Greensboro, North Carolina - A federal court in eastern North Carolina entered a consent judgment and permanent injunction requiring a North Carolina pharmacy, Farmville Discount Drug Inc., and its owner and pharmacist-in-charge, Robert L. Crocker, to pay $600,000 in civil penalties and to permanently cease dispensing opioids or other controlled substances, the Department of Justice announced Monday.
Under the court’s order, Crocker will also surrender his license to practice pharmacy and never seek its renewal, and Farmville Discount Drug will permanently surrender its registration with the U.S. Drug Enforcement Administration (DEA).
The consent order resolves a complaint filed by the United States alleging that Farmville Discount Drug and Crocker repeatedly filled prescriptions for opioids and other controlled substances in violation of the Controlled Substances Act. The United States alleged that, for years, the defendants ignored well-known “red flags” of drug diversion and drug-seeking behavior when filling prescriptions for controlled substances. These prescriptions often involved well-known, highly addictive, and highly abused painkillers such as oxycodone, hydrocodone, hydromorphone, and methadone, along with other “potentiator” drugs — drugs that heighten the euphoric effects of opioids, like diazepam (i.e., Valium), alprazolam (i.e., Xanax), and zolpidem (i.e., Ambien).
“The Department of Justice has made combating the opioid crisis one of its top priorities,” said Assistant Attorney General Jody Hunt for the Department of Justice’s Civil Division. “We will work hand-in-hand with the DEA and other law enforcement partners to ensure that pharmacies that fail to uphold their obligation to dispense controlled substances lawfully will be held accountable.”
As alleged in the complaint, many prescriptions raised multiple red flags, but Crocker and Farmville Discount Drug failed to take the required steps to resolve those red flags and ensure the prescriptions’ legitimacy before filling them. The red flags allegedly ignored by Crocker and Farmville Discount Drug were numerous:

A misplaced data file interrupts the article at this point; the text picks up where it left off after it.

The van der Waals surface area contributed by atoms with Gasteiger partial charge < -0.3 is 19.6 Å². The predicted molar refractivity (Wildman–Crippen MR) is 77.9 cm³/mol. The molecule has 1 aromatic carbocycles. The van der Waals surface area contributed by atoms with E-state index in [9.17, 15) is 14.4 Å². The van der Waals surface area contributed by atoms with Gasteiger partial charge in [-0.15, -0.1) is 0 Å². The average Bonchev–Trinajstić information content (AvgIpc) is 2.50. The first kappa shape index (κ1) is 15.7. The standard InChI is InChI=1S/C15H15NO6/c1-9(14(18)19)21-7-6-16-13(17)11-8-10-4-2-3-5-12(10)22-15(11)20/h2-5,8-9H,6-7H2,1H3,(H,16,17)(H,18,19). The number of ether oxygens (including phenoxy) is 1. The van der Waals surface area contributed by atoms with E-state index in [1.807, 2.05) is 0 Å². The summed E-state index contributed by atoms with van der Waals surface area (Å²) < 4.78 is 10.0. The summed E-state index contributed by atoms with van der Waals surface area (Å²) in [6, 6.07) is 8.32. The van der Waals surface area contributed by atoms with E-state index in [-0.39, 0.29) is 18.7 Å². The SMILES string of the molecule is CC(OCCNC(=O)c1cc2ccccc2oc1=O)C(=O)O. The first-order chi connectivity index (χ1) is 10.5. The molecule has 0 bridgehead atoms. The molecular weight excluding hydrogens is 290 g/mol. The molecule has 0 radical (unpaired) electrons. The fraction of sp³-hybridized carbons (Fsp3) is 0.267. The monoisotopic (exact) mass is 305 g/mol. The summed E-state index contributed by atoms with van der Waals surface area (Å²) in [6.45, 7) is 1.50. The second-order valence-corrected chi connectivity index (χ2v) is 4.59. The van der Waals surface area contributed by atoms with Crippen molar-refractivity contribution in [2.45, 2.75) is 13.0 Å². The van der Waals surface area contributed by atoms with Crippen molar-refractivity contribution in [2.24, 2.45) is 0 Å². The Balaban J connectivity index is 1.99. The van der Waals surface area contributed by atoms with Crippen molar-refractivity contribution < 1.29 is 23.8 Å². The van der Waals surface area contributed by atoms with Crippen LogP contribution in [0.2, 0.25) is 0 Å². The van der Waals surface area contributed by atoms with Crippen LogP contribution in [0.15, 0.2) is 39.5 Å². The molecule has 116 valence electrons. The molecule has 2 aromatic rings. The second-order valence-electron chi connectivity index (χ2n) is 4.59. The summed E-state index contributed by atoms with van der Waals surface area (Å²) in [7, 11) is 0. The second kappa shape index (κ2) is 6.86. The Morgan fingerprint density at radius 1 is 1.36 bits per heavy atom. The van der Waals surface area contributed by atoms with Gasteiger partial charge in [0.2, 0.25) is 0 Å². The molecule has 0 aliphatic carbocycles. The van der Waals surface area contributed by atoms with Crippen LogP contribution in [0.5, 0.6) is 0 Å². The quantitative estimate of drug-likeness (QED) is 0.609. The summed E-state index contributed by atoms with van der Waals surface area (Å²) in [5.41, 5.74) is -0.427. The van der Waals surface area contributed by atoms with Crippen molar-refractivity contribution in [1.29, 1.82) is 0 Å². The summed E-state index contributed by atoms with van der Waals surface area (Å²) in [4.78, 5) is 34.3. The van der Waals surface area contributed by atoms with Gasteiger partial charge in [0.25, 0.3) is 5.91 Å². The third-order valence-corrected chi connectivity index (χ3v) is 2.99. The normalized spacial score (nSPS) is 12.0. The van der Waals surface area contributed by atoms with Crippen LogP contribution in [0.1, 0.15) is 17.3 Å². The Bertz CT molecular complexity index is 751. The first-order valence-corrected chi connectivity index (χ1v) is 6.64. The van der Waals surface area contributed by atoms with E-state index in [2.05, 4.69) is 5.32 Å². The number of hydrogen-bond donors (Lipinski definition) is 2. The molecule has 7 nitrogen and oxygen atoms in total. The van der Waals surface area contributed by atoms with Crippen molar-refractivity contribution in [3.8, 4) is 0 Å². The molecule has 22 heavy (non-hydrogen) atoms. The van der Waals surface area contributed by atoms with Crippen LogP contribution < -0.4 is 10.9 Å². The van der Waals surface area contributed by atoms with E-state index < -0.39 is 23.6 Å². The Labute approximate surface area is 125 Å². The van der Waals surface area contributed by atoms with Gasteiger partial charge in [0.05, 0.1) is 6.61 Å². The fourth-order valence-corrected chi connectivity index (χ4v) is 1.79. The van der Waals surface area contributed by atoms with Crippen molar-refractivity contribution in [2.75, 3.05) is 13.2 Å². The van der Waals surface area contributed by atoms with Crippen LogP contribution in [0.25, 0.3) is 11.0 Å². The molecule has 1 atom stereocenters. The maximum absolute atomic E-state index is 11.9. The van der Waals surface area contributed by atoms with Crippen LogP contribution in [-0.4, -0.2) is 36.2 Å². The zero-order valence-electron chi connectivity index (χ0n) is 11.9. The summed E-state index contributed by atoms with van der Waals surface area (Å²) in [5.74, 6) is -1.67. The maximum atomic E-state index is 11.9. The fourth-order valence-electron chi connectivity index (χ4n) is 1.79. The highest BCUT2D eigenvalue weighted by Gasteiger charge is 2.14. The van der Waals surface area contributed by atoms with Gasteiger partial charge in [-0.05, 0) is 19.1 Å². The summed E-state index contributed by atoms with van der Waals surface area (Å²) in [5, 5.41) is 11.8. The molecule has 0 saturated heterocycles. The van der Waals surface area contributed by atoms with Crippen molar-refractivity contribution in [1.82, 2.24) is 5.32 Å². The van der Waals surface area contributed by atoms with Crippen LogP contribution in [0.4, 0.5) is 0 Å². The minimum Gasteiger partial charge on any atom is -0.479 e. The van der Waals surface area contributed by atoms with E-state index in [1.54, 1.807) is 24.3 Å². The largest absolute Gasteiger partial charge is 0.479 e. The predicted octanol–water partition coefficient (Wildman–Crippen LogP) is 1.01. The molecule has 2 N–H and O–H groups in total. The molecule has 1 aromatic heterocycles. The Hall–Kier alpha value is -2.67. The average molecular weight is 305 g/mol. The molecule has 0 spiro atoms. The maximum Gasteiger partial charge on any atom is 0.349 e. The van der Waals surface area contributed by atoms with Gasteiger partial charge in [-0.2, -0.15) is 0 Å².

- Crocker and his pharmacy filled prescriptions for dangerous, highly abused prescription-drug cocktails for long-distance patients who saw a doctor an hour away and lived an hour away;
- The pharmacy filled hundreds of opioid prescriptions for multiple members of the same family;
- The pharmacy filled prescriptions for a prescriber that Crocker knew had been cut off from other pharmacies;
- The pharmacy filled controlled-substance prescriptions for patients who hopped from doctor to doctor or pharmacy to pharmacy.
The complaint also asserts that when other employees expressed concern to Crocker about Farmville Discount Drug’s practices, he dismissed them, allegedly saying that if a doctor wrote the prescription, the pharmacy would fill it.
The defendants have not admitted the allegations in the complaint, but the parties agreed to resolve the case without further litigation. The court adopted the parties’ agreement and entered a consent order ensuring, among other things, that Crocker and Farmville Discount Drug will never dispense opioids or other controlled substances again.
“Opioid addiction and abuse have devastated communities across our nation, and eastern North Carolina is no exception,” said Robert J. Higdon Jr., U.S. Attorney for the Eastern District of North Carolina. “As the last line of defense between these dangerously addictive substances and our communities, pharmacists and pharmacies play a critical role in stemming the tide of the opioid epidemic. The turn-a-blind-eye approach to pharmacy practice on display at Farmville Discount Drug did just the opposite; it made matters worse. Today’s order demonstrates our office’s unwavering commitment to hold all those who had a role to play in this crisis — from distributors, to prescribers, to the pharmacies who ultimately put the pills in patients’ hands — responsible for their actions.”
“DEA Diversion Investigators will continue to aggressively pursue the unlawful dispensing practices of healthcare providers,” said Robert J. Murphy, Special Agent in Charge of the DEA Atlanta Field Division. “These providers should be in compliance with a set standard of rules and regulations. This civil suit and permanent injunction shows that DEA, its law enforcement partners and the U.S. Attorney’s Office are committed to making sure that healthcare providers are abiding by its mandates.”
Trial Attorney James W. Harlow of the Civil Division’s Consumer Protection Branch and Assistant U.S. Attorneys C. Michael Anderson and John E. Harris of the U.S. Attorney’s Office for the Eastern District of North Carolina represented the United States. The Greensboro Resident Office of the Drug Enforcement Administration investigated the case.